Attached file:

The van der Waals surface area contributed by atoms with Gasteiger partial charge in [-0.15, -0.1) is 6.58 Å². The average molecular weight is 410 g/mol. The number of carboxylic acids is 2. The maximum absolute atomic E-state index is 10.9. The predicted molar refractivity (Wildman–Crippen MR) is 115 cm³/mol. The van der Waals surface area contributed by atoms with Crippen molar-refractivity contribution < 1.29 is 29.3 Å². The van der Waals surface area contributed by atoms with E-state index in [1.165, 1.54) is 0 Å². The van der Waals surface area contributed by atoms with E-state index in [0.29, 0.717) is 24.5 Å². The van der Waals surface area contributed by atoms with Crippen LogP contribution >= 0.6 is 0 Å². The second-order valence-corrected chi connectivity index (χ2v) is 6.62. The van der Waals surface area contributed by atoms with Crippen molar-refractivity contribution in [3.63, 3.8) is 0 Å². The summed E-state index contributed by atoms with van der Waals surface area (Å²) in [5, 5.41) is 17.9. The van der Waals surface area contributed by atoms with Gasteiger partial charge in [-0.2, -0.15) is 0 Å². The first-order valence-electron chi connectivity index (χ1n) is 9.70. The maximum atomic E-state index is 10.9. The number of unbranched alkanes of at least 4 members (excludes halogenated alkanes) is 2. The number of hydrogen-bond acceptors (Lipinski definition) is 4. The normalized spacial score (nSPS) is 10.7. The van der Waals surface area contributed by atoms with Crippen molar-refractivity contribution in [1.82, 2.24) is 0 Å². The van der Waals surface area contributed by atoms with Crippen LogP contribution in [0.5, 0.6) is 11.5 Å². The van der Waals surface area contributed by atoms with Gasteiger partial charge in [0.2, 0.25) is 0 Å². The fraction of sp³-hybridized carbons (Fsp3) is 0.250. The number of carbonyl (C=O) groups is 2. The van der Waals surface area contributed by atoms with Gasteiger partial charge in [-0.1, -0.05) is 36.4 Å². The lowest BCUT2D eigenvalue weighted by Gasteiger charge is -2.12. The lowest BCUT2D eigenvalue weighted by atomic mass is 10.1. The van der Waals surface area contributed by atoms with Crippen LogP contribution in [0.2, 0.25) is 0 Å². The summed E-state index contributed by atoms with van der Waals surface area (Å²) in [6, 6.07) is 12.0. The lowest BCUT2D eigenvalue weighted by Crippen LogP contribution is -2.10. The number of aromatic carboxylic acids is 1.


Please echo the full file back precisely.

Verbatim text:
The van der Waals surface area contributed by atoms with Gasteiger partial charge in [-0.15, -0.1) is 6.58 Å². The average molecular weight is 410 g/mol. The number of carboxylic acids is 2. The maximum absolute atomic E-state index is 10.9. The predicted molar refractivity (Wildman–Crippen MR) is 115 cm³/mol. The van der Waals surface area contributed by atoms with Crippen molar-refractivity contribution < 1.29 is 29.3 Å². The van der Waals surface area contributed by atoms with E-state index in [1.165, 1.54) is 0 Å². The van der Waals surface area contributed by atoms with E-state index in [0.29, 0.717) is 24.5 Å². The van der Waals surface area contributed by atoms with Crippen LogP contribution >= 0.6 is 0 Å². The second-order valence-corrected chi connectivity index (χ2v) is 6.62. The van der Waals surface area contributed by atoms with Crippen molar-refractivity contribution in [3.63, 3.8) is 0 Å². The summed E-state index contributed by atoms with van der Waals surface area (Å²) in [5, 5.41) is 17.9. The van der Waals surface area contributed by atoms with Gasteiger partial charge in [-0.2, -0.15) is 0 Å². The first-order valence-electron chi connectivity index (χ1n) is 9.70. The maximum atomic E-state index is 10.9. The number of unbranched alkanes of at least 4 members (excludes halogenated alkanes) is 2. The number of hydrogen-bond acceptors (Lipinski definition) is 4. The normalized spacial score (nSPS) is 10.7. The van der Waals surface area contributed by atoms with Crippen molar-refractivity contribution in [1.82, 2.24) is 0 Å². The van der Waals surface area contributed by atoms with Crippen LogP contribution in [0.5, 0.6) is 11.5 Å². The van der Waals surface area contributed by atoms with Gasteiger partial charge in [0.2, 0.25) is 0 Å². The fraction of sp³-hybridized carbons (Fsp3) is 0.250. The number of carbonyl (C=O) groups is 2. The van der Waals surface area contributed by atoms with Gasteiger partial charge in [-0.1, -0.05) is 36.4 Å². The lowest BCUT2D eigenvalue weighted by Gasteiger charge is -2.12. The lowest BCUT2D eigenvalue weighted by atomic mass is 10.1. The van der Waals surface area contributed by atoms with Crippen LogP contribution in [0.2, 0.25) is 0 Å². The summed E-state index contributed by atoms with van der Waals surface area (Å²) in [6, 6.07) is 12.0. The lowest BCUT2D eigenvalue weighted by Crippen LogP contribution is -2.10. The number of aromatic carboxylic acids is 1.